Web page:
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Meet Your New Instructor: Matt Damon


Watching academic lectures is rarely much fun. But what if the lectures were delivered by Matt Damon? As odd as it may seem, a number of MOOC providers are asking this question, given that the format allows anyone to deliver the lectures professors prepare. Slate reports:

One for-profit MOOC producer, Udacity, already brings in camera-friendly staff members to appear with professors in lecture videos. One example is an introduction to psychology course developed earlier this year in partnership with San Jose State University. It had three instructors: Gregory J. Feist, an associate professor of psychology at San Jose State University, who has been teaching for more than 25 years and who wrote a popular textbook on the subject; Susan Snycerski, a lecturer at the university who has taught for 15 years; and Lauren Castellano, a Udacity employee who recently finished a master’s in psychology from the university, advised by Feist.

In the course’s opening lecture, the three stand together and go over the ground rules, but after that, Castellano takes the lead on camera. Feist and Snycerski make regular appearances throughout the 16 lessons, but often only briefly, to explain a concept or two, or to be part of a demonstration or skit with Castellano….

“All our instructors are knowledgeable in the subject area,” Thrun added. “However, we often rely on teams of people to produce a MOOC, and often the individuals who show up on tape are not the primary instructor who composes the materials. This really depends on how camera-shy an instructor is, and how well we believe an instructor is able to do a great job in front of a camera.”

As one researcher notes, once the classroom aspects of teaching have been separated from the lecture itself, the person who writes the lecture content doesn’t necessarily need to be the one delivering it. Many professors may be brilliant minds but middling or unconvincing speakers, and many charismatic speakers lack the background in particle physics to prepare a college-level lecture on the subject.

This suggests that one of the main impacts of MOOCs will be increased specialization in the higher-ed world. Rather than one professor and a couple TAs overseeing a class, various specialists can perform individual tasks: one person does the research and plans the lecture, another delivers the lecture, another grades homework and tests, and yet another provides in-person training to supplement the lectures at various learning centers throughout the country. It’s easy to see why professors wouldn’t be happy about this shift, but greater specialization could create a better product for most students, which, ultimately, is more important.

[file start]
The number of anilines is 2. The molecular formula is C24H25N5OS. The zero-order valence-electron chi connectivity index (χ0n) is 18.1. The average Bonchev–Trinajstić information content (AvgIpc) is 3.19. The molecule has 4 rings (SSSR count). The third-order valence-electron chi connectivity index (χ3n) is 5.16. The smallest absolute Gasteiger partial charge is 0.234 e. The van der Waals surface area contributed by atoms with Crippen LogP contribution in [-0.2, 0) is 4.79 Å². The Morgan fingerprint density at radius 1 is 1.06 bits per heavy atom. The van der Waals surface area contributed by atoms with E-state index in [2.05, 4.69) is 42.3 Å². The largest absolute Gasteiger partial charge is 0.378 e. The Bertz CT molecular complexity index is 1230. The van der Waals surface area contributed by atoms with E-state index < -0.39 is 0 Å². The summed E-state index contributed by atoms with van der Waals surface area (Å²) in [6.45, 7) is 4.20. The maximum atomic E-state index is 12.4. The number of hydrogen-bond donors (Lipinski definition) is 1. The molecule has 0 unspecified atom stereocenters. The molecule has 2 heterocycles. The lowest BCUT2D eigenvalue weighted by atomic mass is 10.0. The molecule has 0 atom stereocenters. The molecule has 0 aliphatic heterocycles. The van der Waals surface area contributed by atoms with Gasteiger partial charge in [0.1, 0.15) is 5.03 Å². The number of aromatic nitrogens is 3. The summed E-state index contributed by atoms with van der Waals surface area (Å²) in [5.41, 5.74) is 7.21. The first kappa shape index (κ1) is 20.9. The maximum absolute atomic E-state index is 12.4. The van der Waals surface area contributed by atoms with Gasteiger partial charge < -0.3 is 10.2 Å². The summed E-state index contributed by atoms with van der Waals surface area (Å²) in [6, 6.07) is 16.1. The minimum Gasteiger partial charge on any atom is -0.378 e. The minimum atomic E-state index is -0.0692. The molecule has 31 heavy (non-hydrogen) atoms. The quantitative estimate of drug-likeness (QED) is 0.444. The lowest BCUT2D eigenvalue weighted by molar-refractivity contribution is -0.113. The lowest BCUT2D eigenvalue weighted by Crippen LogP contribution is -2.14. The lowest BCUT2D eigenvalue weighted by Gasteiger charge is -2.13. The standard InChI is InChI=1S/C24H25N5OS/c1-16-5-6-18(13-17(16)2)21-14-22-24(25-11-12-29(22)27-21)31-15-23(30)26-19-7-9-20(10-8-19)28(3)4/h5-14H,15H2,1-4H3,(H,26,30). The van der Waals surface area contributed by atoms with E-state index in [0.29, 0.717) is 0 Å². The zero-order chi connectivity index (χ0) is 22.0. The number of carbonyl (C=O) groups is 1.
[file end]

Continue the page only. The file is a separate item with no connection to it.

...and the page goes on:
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  • JeffWeimer

    I think Matt Damon will only want to do a course on “A People’s History.”

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  • Happycrow

    Speaking as a former professor, my response to the disgruntled would be “deal with it.” You need expertise to answer questions which come from a lecture. All you need to deliver a lecture is good presentation skills and an ability to connect with your audience — two skills that many of my former peers blatantly lacked. Any lecturer worth his salt keeps his audience so engrossed that they forget they’re actually learning things until you see them spontaneously yakking about it with their fellow students after class.

  • Fat_Man

    WRM: I agree with you, but I would like to push the point further. A mere lecture is is a linear text. Just adding slides with bullet points does not help much (although it does relieve compulsive note takers). Having a capable actor read the lecture helps a little.

    The video dimension needs to be more fully exploited to maximize the MOOC as a learning tool. Examples are around. Here is one from Cal Tech, and it is more than 20 years old:

    “The Mechanical Universe…and Beyond” is a of 52 thirty-minute videotape programs covering the basic topics of an introductory university physics course. The series was originally produced as a broadcast telecourse by the California Institute of Technology and Intelecom, Inc. with program funding from the Annenberg/CPB Project.

    Each program in the series opens and closes with Caltech Professor David Goodstein providing philosophical, historical and often humorous insight into the subject at hand while lecturing to his freshman physics class. The Mechanical Universe contains hundreds of computer animation segments, created by Dr. James F. Blinn, as the primary tool of instruction. Dynamic location footage and historical re-creations are also used to stress the fact that science is a human endeavor.

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